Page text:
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Keywords:

  • Female Sexual Dysfunction;
  • Sexual Orientation;
  • Same-Sex Sexual Experience;
  • Sexual Distress;
  • FSFI;
  • Sexual Function in Nonheterosexually Experienced Women

ABSTRACT

Introduction.  There is little research estimating the occurrence of female sexual dysfunction (FSD) in women with same-sex sexual experience and none incorporating a key feature of standardized DSM-IV diagnoses—sexual distress.

Aim.  To investigate the prevalence of FSD in women with and without same-sex sexual experience and whether any effects of same-sex sexual experience on women's sexual functioning are moderated by frequency and type of sexual activity.

Methods.  The sample consisted of 5,998 female individuals aged 18–49 years. Prevalence of FSD was assessed by the Female Sexual Function Index and an abbreviated version of the Female Sexual Distress Scale. Measurement of frequency and variation in sexual activity was conducted using a modified version of the Derogatis Sexual Functioning Inventory. Lifetime same-sex experience was assessed with a single question.

Main Outcome Measures.  Prevalence estimates of FSD. Odds ratios (ORs) with 95% confidence intervals (CIs) for the subsample-specific, mediating role of frequency and mode of sexual activities on FSD.

Results.  Women with same-sex sexual experience (13.6%) engaged significantly more in all sexual activities (P < 0.01) compared with women without such experience. They further reported significantly more desire (Z = 3.1, P < 0.05) and satisfaction problems (z = 10.6, P < 0.001). When controlling patterns of sexual activities no significant effect of same-sex sexual experience on desire could be detected (OR 1.1, CI 95% 0.9–1.2, P > 0.1), whereas the significant association between same-sex sexual experience and sexual dissatisfaction remained (OR 1.28, CI 95% 1.1–1.6, P < 0.05). Sexual distress was significantly more prevalent in women with same-sex sexual experience (23%) compared with their counterparts (19%).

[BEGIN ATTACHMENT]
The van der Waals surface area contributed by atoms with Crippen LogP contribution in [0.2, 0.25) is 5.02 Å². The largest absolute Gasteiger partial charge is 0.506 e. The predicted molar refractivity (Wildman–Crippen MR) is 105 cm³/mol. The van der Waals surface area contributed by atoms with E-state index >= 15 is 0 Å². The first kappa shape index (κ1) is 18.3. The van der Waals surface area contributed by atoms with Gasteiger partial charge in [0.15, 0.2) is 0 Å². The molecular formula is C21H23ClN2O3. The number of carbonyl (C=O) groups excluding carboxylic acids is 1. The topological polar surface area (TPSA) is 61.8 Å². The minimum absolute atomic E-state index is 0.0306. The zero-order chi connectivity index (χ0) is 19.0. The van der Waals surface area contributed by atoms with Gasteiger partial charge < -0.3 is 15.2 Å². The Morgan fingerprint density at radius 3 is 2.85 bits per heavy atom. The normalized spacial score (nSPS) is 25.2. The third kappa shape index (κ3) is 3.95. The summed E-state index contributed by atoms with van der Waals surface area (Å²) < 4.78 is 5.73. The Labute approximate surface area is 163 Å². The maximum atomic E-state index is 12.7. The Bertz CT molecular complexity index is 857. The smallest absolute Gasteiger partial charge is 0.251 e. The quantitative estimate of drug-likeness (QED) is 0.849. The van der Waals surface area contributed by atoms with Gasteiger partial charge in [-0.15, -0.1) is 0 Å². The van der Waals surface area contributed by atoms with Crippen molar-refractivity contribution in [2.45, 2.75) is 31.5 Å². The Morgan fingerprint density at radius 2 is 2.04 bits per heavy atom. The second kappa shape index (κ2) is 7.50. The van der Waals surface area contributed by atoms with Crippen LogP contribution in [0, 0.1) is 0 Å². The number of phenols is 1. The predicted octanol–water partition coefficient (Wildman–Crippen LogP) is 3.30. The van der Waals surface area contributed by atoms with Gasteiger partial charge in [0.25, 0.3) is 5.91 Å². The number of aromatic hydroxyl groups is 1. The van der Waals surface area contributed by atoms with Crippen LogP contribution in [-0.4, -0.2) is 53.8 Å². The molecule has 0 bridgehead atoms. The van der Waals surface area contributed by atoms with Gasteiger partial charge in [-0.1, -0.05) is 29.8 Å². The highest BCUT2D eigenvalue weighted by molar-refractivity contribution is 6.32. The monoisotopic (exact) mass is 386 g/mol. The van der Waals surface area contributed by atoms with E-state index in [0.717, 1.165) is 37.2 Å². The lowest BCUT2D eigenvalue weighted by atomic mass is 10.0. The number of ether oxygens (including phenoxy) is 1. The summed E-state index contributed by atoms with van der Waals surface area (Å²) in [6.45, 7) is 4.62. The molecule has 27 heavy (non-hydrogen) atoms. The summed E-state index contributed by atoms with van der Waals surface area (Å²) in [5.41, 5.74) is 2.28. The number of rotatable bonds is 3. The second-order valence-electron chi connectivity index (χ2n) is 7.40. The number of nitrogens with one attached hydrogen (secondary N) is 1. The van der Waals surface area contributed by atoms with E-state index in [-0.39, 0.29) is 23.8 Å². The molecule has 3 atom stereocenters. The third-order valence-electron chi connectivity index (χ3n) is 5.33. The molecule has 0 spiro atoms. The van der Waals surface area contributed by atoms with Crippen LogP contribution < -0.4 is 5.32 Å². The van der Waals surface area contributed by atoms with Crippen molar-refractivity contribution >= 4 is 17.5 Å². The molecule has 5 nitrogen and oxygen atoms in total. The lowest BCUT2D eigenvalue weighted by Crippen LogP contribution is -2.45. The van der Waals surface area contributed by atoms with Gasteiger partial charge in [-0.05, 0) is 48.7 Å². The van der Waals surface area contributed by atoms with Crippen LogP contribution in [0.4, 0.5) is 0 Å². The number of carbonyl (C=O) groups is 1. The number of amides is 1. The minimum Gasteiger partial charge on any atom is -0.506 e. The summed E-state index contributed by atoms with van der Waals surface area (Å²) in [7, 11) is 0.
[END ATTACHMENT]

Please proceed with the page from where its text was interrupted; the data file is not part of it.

Conclusions.  Same-sex sexual experience is related, both directly and indirectly, to FSD. Testing of the mediating factors underlying this association may offer important clues into the etiology of FSD in general. The results further highlight the need to consider sexual distress as a multidimensional concept. Burri A, Rahman Q, Santtila P, Jern P, Spector T, and Sandnabba K. The relationship between same-sex sexual experience, sexual distress, and female sexual dysfunction. J Sex Med 2012;9:198–206.